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Spine (Phila Pa 1976). 2000 Nov 1;25(21):2825-31; discussion 2824.

Can chronic disability be prevented? A randomized trial of a cognitive-behavior intervention and two forms of information for patients with spinal pain.

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Department of Occupational and Environmental Medicine, Orebro Medical Center, Orebro, Sweden.



A randomized controlled design superimposed on treatment as usual was used to compare the effects of a cognitive-behavior intervention aimed at preventing chronicity with two different forms of information.


To develop a coping-oriented preventive intervention applicable in primary care, and to compare its impact with educational information.


Preventing long-term disability resulting from spinal pain has proved difficult. The information provided by health care professions and early interventions aimed at preventing long-term disability may be important, but little scientific evidence exists concerning their use.


A protocol for a six-session cognitive-behavior group intervention was developed on the basis of earlier research. The main focus was to prevent long-term disability by changing patients' behaviors and beliefs so they can cope better with their problems. Comparison groups received either a pamphlet shown earlier to have an effect, or a more extensive information package consisting of six installments. All the groups continued to receive treatment as usual in primary care. There were 243 patients with acute or subacute spinal pain who perceived that they were at risk for developing a chronic problem. These patients were randomized to the cognitive-behavioral intervention or one of the two information groups. Because the aim was to prevent long-term disability, the key outcome variables at the 1-year follow-up assessment were sick absenteeism and health care use. Other variables were pain, function, fear-avoidance beliefs, and cognitions.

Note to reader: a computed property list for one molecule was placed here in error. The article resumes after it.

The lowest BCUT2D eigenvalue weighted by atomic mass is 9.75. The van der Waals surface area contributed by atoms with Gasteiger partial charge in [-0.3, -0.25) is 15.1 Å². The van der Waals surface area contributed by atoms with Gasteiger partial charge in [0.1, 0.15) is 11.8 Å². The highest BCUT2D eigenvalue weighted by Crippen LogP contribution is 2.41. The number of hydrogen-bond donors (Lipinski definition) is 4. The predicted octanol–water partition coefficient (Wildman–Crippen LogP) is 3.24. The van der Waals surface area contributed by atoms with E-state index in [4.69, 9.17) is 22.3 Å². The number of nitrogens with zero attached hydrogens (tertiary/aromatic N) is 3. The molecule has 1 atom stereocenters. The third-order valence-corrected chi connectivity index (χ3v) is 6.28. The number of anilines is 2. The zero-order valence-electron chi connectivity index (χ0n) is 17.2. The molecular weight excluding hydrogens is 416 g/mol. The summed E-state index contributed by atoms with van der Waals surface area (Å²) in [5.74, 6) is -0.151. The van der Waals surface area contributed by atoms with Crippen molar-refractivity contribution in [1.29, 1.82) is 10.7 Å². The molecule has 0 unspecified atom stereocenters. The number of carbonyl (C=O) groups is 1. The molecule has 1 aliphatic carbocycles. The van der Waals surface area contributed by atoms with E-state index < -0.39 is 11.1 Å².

The comparison groups reported benefits. However, the risk for a long-term sick absence developing was lowered ninefold for the cognitive-behavior intervention group as compared with the risk for the information groups (relative risk, 9.3). Participants in the cognitive-behavior group also reported a significant decrease in perceived risk. In addition, the cognitive-behavior group demonstrated a significant decrease in physician and physical therapy use as compared with two groups receiving information, in which such use increased. All three groups tended to improve on the variables of pain, fear-avoidance, and cognitions.


This study demonstrates that a cognitive-behavior group intervention can lower the risk of a long-term disability developing. These findings underscore the significance of early interventions that specifically aim to prevent chronic problems. This approach might be applied to primary care settings.

[Indexed for MEDLINE]

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